B.C. nonprofit outlines the case for abolishing solitary confinement in Canadian prisons

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      An in-depth report on the use of solitary confinement in Canadian prisons makes an impassioned plea for the government to ban the practice outright.

      “Evidence shows that solitary confinement makes prisoners with existing mental disabilities worse, and can cause severe psychological symptoms, including self-harm and suicide, in prisoners without existing mental disabilities,” it reads.

      At the centre of the report’s case for the abolishment of solitary confinement—which the Canadian government officially describes as administrative segregation—are the effects the practice has on an individual’s mental health.

      “Its use on prisoners with mental disabilities is considered cruel treatment by the United Nations, and its use on prisoners without pre-existing mental disabilities is considered torture or cruel treatment after only 15 days,” it reads. “Solitary confinement does nothing to rehabilitate prisoners—in fact, it makes their successful reintegration back to society more difficult.”

      The 112-page document was prepared by B.C.-based nonprofits West Coast Prison Justice Society and Prisoners’ Legal Services. It is scheduled for release later this week.

      The report emphasizes that a significantly high percentage of people in Canadian prisons struggle with a mental-health or addictions issue. It outlines how the incarceration rate for people with a mental illness increased as Canada’s mental-health system underwent a process of deinstitutionalization.

      After people were released from institutional care, the report explains, many of them eventually ended up in the prison system.

      “The intent was…to end the ‘warehousing’ of mental health patients in asylums and allow them to be active participants in their own treatment plans, while living in the community,” it reads. “In reality, what happened was an influx of people with psychiatric illnesses onto the street with inadequate community based resources to help them.

      “This led to unintended consequences, including ‘poor nutrition, access to legal and illegal drugs and abysmal housing’, as well as the criminalization and incarceration of many people with serious mental illnesses,” it continues. “People with severe mental illness were, and continue to be, arrested for minor crimes that are often reflective of the symptoms of their illnesses.”

      Just as people with a mental-health issue are overrepresented in general prison populations, they also have an above-average propensity to be placed in solitary confinement.

      “Sixty-nine percent of federal prisoners flagged with mental health issues in maximum security federal prisons had been in long-term solitary confinement in the last six months at mid-year 2015-2016, with an average stay of 81 days,” the report reads. “This statistic is virtually identical to the period prior. The average length of stay for all prisoners in solitary confinement was 27 days in 2014-2015.”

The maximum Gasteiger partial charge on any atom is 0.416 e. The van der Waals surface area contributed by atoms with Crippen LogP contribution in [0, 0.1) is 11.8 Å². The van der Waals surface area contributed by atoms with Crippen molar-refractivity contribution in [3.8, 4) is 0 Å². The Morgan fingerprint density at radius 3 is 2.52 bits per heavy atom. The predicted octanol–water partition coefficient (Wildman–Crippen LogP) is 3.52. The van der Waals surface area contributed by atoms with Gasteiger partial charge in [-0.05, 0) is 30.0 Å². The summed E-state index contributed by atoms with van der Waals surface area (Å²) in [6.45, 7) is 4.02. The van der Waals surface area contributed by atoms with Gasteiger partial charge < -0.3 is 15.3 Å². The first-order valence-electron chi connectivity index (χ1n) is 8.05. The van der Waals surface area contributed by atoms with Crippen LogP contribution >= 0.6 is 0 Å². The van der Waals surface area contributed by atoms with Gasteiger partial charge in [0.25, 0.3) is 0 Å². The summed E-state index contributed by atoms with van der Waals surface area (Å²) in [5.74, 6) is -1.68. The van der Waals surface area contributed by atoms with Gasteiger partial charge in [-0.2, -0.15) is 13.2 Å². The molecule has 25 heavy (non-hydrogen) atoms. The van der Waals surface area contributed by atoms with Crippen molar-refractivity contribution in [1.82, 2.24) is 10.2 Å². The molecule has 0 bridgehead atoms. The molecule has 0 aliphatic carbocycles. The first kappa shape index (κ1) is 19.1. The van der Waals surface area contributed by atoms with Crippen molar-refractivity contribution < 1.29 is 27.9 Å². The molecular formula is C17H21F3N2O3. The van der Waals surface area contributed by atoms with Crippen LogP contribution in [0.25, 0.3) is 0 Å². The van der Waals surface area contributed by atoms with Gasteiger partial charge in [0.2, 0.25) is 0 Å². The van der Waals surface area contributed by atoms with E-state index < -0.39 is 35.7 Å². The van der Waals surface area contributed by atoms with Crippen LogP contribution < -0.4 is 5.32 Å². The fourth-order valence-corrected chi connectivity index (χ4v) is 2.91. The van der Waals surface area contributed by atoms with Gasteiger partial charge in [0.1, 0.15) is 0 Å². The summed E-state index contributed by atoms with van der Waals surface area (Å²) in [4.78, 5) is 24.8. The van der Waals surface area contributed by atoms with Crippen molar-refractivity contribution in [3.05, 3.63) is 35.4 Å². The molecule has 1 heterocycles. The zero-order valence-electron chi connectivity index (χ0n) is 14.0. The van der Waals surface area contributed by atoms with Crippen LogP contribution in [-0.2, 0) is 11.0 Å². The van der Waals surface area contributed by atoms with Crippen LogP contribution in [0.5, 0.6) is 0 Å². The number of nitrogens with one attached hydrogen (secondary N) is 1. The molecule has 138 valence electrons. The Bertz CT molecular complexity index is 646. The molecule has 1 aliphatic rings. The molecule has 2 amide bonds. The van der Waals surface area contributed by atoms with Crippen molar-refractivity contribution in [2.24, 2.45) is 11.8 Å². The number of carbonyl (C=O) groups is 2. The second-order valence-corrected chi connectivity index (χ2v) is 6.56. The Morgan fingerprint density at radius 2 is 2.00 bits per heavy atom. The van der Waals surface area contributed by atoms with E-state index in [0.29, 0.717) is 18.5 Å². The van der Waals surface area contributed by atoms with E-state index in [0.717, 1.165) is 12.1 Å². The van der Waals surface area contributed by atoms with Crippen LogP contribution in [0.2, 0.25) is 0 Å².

The adverse effects that solitary confinement can have on an inmate can become a matter of life and death, the report argues, particularly in situations where it was previously deemed necessary to monitor an inmate for concern they could try to commit suicide.

      “Some prisoners become so affected by the constant isolation and lack of any control over any aspect of their lives, that they resort to flooding their cells, or even throwing urine or feces at correctional officers,” it reads.

      “Federal and provincial prisoners on suicide watch are held in cells in administrative segregation units,” the report continues. “These are not therapeutic environments conducive to recovery. Prisoners’ Legal Services has received numerous reports of provincial prisoners being held in separate confinement units locked up 23 hours per day for weeks while certified under the Mental Health Act waiting for a bed at the Forensic Psychiatric Hospital, with no greater access to psychiatric care than other prisoners in separate confinement.”

      The Straight has reported extensively on the use of solitary confinement in B.C. prisons. In February 2014, a three-part series focused on a string of suicides and what factor mental-health conditions may have played in the deaths of those inmates.

      According to the report by Prisoners’ Legal Services, during the 2014-2015 fiscal year there were 6,726 admissions to solitary confinement in the country’s federal prison system. That was a number in line with annual admissions for the five preceding years.

      Since then, the report notes, the use of solitary confinement has declined. However, it states that the practice is still used well beyond recommended limits.

      The report argues. therefore, that reformed guidelines or regulations for the use of solitary confinement are not enough to address the problems outlined in the report.

      “The Correctional Service of Canada and B.C. Corrections will not succeed in abolishing solitary confinement without legislative reforms, additional resources at the outset, strong leadership and a significant change to the culture of corrections,” it states.

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